The number of cancer diagnoses will rise to 156,000 annually over the next decade –

Netherlands – The number of new cancer diagnoses will increase significantly over the next ten years, to 156,000 diagnoses per year. This is due to both an aging population and lifestyle. For the most part, this increase can no longer be avoided in the next decade, but more efforts are now needed to prevent an increase in the number of cancer cases in the future. This is evident from the ‘Cancer in the Netherlands: Trends and Predictions up to and including 2032’ trend report published by the Netherlands Integrated Cancer Center (IKNL).

In 1989, nearly 56,000 cancer diagnoses were made, in 2019 there were already more than 118,000. In 2032, there will be approximately 156,000 new diagnoses. This means that in ten years an average of 18 people per hour will be diagnosed with cancer. This excludes the most common form of skin cancer, which is easy to cure (basal cell carcinoma) and a pre-stage breast cancer (DCIS). Including these two types, there will also be 232,000 new diagnoses in 2032.

Aging and lifestyle
This sharp increase is mainly due to the growth and double aging of the Dutch population: these are older people, who are aging. As cancer occurs more often in old age, the number of older patients is particularly increasing. Furthermore, the increase in cancer diagnoses is caused by lifestyle. Risk factors include smoking, alcohol consumption, little physical activity, and being overweight. Skin cancer is the biggest climber. The number of skin cancer diagnoses will increase significantly over the next decade due to excessive UV exposure from the sun and tanning beds. Finally, the increase in the number of cancer diagnoses can be explained to a limited extent by better (earlier) diagnosis, which means that small tumors are detected that had not been detected in the past.

Since the projected increase in cancer diagnoses over the next decade is mainly due to an aging population and exposure to risk factors in the past, it is largely unavoidable. What we as a society can do is limit the number of new long-term diagnoses by focusing more on prevention. Smoking prevention can reduce the number of diagnoses of lung cancer, throat cancer, bladder cancer, and kidney cancer, among others. More attention to a healthy weight could stop the marked increase in obesity-related cancers, such as cancer of the liver, biliary tract, esophagus and kidney. Additionally, encouraging less alcohol consumption can reduce the number of diagnoses of breast, colon, liver, and head and neck cancers, among other things. The increased number of skin cancer diagnoses can be counteracted by less exposure to UV rays from the sun and tanning beds. It is important that prevention measures are target group oriented, as there are large differences in the occurrence of risk factors between population groups.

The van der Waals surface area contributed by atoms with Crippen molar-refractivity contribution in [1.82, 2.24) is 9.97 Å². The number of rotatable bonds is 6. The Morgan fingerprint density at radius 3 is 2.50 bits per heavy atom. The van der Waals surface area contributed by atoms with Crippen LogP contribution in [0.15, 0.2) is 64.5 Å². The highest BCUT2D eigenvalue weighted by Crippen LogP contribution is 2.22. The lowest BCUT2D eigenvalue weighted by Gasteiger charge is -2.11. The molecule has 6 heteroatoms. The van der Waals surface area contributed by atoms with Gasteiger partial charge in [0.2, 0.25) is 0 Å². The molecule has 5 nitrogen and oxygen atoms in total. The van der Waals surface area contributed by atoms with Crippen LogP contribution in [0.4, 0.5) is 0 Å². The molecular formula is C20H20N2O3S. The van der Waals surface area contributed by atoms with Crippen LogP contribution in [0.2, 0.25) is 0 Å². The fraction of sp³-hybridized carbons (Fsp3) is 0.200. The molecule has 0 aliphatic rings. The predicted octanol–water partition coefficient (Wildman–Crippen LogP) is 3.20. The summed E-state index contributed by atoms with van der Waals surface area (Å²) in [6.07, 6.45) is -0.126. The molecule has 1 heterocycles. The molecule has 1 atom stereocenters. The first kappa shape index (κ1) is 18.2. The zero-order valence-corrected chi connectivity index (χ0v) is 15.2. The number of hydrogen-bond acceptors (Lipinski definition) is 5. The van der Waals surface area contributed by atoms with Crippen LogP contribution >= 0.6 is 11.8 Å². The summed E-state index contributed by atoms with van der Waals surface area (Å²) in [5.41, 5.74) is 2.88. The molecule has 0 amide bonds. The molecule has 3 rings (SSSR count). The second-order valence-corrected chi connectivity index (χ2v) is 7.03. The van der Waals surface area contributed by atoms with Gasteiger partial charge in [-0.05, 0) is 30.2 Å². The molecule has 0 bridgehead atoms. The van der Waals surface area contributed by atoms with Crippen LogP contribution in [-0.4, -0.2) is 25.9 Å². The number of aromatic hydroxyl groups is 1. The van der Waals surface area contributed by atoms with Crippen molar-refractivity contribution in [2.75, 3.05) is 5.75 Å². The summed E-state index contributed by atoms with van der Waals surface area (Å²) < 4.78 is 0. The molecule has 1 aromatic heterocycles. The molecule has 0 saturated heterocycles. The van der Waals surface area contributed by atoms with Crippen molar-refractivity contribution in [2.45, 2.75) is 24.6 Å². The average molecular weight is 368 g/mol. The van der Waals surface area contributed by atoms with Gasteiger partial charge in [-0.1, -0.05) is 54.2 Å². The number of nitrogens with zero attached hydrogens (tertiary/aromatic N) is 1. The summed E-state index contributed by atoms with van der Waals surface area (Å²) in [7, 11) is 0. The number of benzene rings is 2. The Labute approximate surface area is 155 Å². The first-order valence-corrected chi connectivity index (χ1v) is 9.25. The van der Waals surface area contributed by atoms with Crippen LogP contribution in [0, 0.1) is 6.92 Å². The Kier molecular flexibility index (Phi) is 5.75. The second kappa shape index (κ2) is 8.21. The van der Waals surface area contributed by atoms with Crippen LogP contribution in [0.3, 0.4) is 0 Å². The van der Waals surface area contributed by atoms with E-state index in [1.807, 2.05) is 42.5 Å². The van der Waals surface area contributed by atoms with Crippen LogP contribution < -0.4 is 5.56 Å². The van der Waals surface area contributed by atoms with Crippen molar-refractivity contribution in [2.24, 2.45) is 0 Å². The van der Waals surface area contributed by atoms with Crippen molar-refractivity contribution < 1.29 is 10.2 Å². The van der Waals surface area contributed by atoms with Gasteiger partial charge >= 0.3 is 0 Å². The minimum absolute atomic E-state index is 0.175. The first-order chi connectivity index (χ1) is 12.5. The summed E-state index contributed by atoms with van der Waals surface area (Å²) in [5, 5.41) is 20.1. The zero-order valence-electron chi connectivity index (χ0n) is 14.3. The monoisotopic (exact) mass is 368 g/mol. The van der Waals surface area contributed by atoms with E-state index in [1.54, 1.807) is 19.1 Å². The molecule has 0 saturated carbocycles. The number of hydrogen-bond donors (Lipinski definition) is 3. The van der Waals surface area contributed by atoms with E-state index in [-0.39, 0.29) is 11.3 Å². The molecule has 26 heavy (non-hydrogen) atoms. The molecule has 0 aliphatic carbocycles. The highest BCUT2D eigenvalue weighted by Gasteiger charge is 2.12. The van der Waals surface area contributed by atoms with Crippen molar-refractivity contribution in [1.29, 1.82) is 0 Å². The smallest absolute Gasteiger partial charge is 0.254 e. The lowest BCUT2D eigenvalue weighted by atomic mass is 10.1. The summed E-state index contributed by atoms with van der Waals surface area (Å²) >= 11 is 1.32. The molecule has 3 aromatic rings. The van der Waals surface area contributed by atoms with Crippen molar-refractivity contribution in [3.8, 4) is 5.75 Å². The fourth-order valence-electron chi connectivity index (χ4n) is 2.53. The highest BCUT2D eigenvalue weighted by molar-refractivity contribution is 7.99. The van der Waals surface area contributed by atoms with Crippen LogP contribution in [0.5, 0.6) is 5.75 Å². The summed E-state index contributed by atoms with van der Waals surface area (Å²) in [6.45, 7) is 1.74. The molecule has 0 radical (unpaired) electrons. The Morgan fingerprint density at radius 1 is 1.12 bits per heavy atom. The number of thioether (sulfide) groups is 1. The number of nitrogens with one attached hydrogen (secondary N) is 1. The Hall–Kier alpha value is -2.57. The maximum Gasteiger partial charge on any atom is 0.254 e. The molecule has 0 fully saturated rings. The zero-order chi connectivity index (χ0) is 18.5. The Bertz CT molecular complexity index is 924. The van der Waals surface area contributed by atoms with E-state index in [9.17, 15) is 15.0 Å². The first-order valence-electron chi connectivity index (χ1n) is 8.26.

More and more people are living with or after cancer
The number of diagnoses is increasing, but at the same time the risk of dying from cancer decreases. So there are more and more people living with or after cancer. This number is expected to exceed 1 million in the next five years. In 2032 there will be nearly 1.4 million, or 1 in 13 Dutch people. People diagnosed with prostate, breast or skin cancer make up the largest group.

The cure stops
The Scientific Council for Government Policy (WRR) previously calculated that if we do not organize health care differently, 1 in 5 people should be working in the health sector by 2030. Thijs Merkx, chairman of the board of directors of IKNL: “Healthcare faces a huge task. We need to enable care providers to prepare for the specific care demand of the future. Patients are on average older than they are now and have other conditions more often as well. in addition to cancer. ‘ The report cites the efficient organization of care as one of the possible solutions. Merkx: “Fewer care providers will have to help more patients. This can be done by collaborating more broadly in networks. In doing so, we will have to focus on adequate care and look at how we can use financial skills and resources as responsibly as possible for the patient. Work in the sector also needs to become more attractive and accessible. ‘ To properly organize this care in networks, IKNL supports a digital ecosystem, connecting data sources and focusing more on unambiguous, secure and quickly accessible data.

Social consequences
There are also major consequences for society. More and more people are living with and after cancer, with the symptoms and long-term consequences of that cancer and its treatments, such as fatigue, neuropathy (hands and feet tingling), and cognitive impairments. It is important that they can return to work, volunteer and contribute to society in other ways. Valery Lemmens, director of IKNL: ‘We will have to pay attention to these consequences. For example, by conducting quality of life research and evaluating whether we can make treatments less intensive. After-sales service also remains important. ‘ The report also looks at the palliative stage, which plays a role in cancer and many other conditions. Lemmens: “It is important that palliative care wishes and needs are discussed in good time and preferably during treatment.”

Preventing and maintaining good care requires the joint efforts of many different parties. Further links and coordination are needed to jointly reduce the impact of cancer with all these parties in the Netherlands in the coming years.

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